From our update function we’re free to update our state and fire off commands in response to events. We could kick off a Cmd to make an http request or simply toggle a boolean on our Model.

It’s that Msg that connects all these parts together.

But as your app grows, it gets harder to scale your modules and organize your code.

One way of handling that scaling is to use Nested TEA. Or Nested Elm Architecture.

It’s turtles all the way down 🐢

So as our application grows, we often need to split our app up by different responsibilities. Often they’re split by Page.

module Main exposing (main)
-- Main.elm
import Page.Dashboard as Dashboard
import Page.Home as Home
import Page.Login as Login

type Page 
= Dashboard Dashboard.Model
| Home Home.Model
| Login Login.Model

type alias Model = {page : Page }

type Msg
  = DashboardMsg Dashboard.Msg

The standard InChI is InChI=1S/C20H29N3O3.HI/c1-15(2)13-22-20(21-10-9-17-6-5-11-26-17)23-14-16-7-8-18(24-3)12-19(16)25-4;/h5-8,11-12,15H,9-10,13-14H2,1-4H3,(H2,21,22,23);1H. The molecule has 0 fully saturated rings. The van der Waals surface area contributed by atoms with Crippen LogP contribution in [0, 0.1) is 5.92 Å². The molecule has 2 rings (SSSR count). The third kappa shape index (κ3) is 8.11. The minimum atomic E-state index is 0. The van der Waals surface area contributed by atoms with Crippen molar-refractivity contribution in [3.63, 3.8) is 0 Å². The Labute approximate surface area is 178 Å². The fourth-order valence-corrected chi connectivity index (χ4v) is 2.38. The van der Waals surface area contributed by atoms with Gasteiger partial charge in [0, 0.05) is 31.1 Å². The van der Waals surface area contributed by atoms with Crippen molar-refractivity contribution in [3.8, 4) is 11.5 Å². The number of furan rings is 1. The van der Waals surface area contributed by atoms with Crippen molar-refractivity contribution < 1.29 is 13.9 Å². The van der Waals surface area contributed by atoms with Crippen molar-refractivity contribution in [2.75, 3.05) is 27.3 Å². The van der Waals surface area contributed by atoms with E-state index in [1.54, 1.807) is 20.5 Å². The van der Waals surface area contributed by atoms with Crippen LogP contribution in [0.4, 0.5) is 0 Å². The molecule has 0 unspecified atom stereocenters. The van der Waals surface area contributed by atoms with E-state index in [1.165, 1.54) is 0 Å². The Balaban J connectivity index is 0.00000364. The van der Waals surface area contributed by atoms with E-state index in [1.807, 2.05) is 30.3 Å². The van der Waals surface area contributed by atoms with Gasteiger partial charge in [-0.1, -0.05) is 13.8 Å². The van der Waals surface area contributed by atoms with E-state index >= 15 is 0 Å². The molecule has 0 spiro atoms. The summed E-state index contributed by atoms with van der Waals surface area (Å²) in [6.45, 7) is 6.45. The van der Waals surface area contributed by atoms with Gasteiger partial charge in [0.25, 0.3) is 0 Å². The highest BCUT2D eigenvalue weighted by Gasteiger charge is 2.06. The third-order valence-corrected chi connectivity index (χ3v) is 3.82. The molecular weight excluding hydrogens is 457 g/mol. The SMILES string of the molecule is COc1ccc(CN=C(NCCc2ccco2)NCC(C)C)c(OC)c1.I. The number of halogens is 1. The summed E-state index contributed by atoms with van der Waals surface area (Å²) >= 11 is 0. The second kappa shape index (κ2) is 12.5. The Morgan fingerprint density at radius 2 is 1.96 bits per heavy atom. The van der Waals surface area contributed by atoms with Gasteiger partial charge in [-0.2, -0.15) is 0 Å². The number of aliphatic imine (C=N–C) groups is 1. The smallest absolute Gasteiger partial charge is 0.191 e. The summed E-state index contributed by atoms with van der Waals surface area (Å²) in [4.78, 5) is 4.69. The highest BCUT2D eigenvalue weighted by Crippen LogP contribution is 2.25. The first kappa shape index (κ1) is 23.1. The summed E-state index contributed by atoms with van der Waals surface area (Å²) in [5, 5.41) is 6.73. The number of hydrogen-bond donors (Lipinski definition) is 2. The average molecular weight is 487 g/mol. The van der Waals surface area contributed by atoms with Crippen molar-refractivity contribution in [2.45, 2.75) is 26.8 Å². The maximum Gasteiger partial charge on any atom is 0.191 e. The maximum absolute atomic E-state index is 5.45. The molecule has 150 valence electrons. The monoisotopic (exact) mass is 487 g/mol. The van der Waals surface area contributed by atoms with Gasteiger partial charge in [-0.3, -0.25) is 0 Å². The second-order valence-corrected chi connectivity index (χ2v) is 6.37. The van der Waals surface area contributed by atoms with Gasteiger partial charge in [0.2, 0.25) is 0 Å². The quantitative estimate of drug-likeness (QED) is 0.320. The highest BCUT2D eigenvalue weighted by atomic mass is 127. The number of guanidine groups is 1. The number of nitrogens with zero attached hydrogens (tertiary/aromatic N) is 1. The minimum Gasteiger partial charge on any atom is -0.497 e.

| HomeMsg Home.Msg
  | LoginMsg Login.Msg

So each page here is its own Module, And each page will also have 3 key parts:

But why?

Going back to the top level update, it returns a tuple of (Model, Cmd Msg)

So when we want to scale and grow our app, we can use The Elm Architecture to “nest” modules.

Each nested Page mimics that same pattern of function exports and their type signatures match.

We just need a wrapper for them at the appropriate level.

Our top level Msg type wraps nested submodules’ Msgs

And our top level Model will wrap nested Page Models

It’s turtles all the way down.

Wrapping in this way is robust and reliable. It’s easier to reason about when a module at 1 level looks and acts just like a module 1 or 2 levels deeper. The consistency is a huge win for productivity.